Leithart suggests this outline…we will test this as we go along to see if it is the best outline to understand the book: (note the death and resurrection pattern)
The book begins saying, “Now King David was old and advanced in years” (1 Kings 1:1).
This reminds us that David is on par with the greats of Israel’s past:
Abraham was 99 years old when he was called “old, advanced in years.” Abraham was “old, well advanced in years” when he told his servant to go find Isaac a wife. “A long time afterward…and Joshua was old and well advanced in years” (Joshua 23:1).
And…not to miss the obvious…the text begins the way that a farewell text in Scripture begins.
Then the problem is noted that the king is cold. And so in the verses that follow we find a beautiful young woman, Abishag the Shunammite, who is said a second time to be “very beautiful” (so that you do not miss the allusion to Bathsheba – 2 Sam 11:2 and 1 Kings 1:3-4). And the text uses the initially suggestive language: “and she was of service to the king and attended to him” but then ends “but the king knew her not.”
Why not? Was it because David is past taking additional women who pleased him? If that were the case, why not ask one of his many wives to warm him?
No, the text is pretty obvious that the reason he did not “know her” was that he was impotent. I choose this word because of the double meaning. He was unable to have sex anymore and he was powerless to do anything. Or at least that is the way others would interpret the situation. Certainly this sets the stage for Adonijah, the son of David and Haggith, to seize the throne.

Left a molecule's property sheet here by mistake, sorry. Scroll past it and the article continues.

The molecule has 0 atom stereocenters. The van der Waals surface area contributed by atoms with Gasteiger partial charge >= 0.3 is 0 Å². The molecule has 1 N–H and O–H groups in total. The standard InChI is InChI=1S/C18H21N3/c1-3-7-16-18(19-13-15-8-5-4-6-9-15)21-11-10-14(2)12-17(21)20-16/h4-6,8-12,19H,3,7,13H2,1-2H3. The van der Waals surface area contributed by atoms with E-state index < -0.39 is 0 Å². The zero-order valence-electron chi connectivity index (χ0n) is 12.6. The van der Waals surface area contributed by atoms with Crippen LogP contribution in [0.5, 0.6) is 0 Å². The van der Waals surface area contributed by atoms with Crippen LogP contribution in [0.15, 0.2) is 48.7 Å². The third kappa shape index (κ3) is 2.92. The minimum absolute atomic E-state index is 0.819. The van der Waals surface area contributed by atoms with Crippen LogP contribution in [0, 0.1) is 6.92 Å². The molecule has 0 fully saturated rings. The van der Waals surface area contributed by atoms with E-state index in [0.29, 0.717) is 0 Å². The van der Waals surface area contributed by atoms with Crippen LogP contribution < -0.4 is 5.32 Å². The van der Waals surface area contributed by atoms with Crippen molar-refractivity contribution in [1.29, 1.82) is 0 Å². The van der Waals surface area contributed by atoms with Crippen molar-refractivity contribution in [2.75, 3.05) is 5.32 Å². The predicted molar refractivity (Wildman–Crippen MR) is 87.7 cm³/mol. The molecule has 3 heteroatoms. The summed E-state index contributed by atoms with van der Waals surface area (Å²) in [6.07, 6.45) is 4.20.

To understand this passage then it was helpful to know the story of Samuel. Otherwise the force of, “and the king knew her not” might be missed by the reader. It was helpful to know that David took whatever women he found pleasing and that he would have sex with them (even if they were supposed to be off limits).
And it was helpful to know that “Now…was old and advanced in years” was a normal way of opening the setting for a farewell address in Scripture to take place.
So the text is picking right back up with the story from 1 Sam 20 (remember that chapters 21-24 where chronologically out of order). And so following the rebellion of Sheba is a new rebellion by one of his sons. It is fitting that it begins, “Now Adonijah the son of Haggith exalted himself…” (1 Kings 1:5). God has not lifted up Adonijah to be king, but Adonijah has assumed the role to himself. He probably figured that due to the death of some of those other elder brothers that he was the next in line for the throne. But it is not a surprise to one who studies Scripture that God often does not follow such customs.
Adonijah enlisted the support of Joab, the nephew of David who had been a loose cannon for a long time now, and Abiathar the priest. However, the text prepares us for the unfolding story by telling us that “Zadok the priest and Benaiah the son of Jehoiada and Nathan the prophet and Shimei and Rei and David’s mighty men were not with Adonijah” (1 Kings 1:8). And then Adonijah had a sacrificial ceremony and invited all of his brothers and royal officials “but he did not invite Nathan the prophet or Benaiah or the mighty men or Solomon his brother” (1 Kings 1:10).
Adonijah is the new Absalom. Both were said to be “very handsome” (2 Sam 14:25-26, 1 Kings 1:6). He is a figure like Saul rather than like his father David. Adonijah means Yah is My Lord and certainly YHWH shows that He is Lord in the story.
And duly prepared by the introduction to be thinking about Bathsheba, she appears to remind David of his oath that Solomon would sit on the throne after him. This was likely public knowledge, otherwise why would Adonijah not invite Solomon to his party? And then Nathan the prophet came and supported Bathsheba’s account of all these things. And David made it official and very public. Solomon rode on the king’s mule. Such similar ceremonies have been true for all the great men of Israel when they were about to die (like Aaron giving his robe to his son).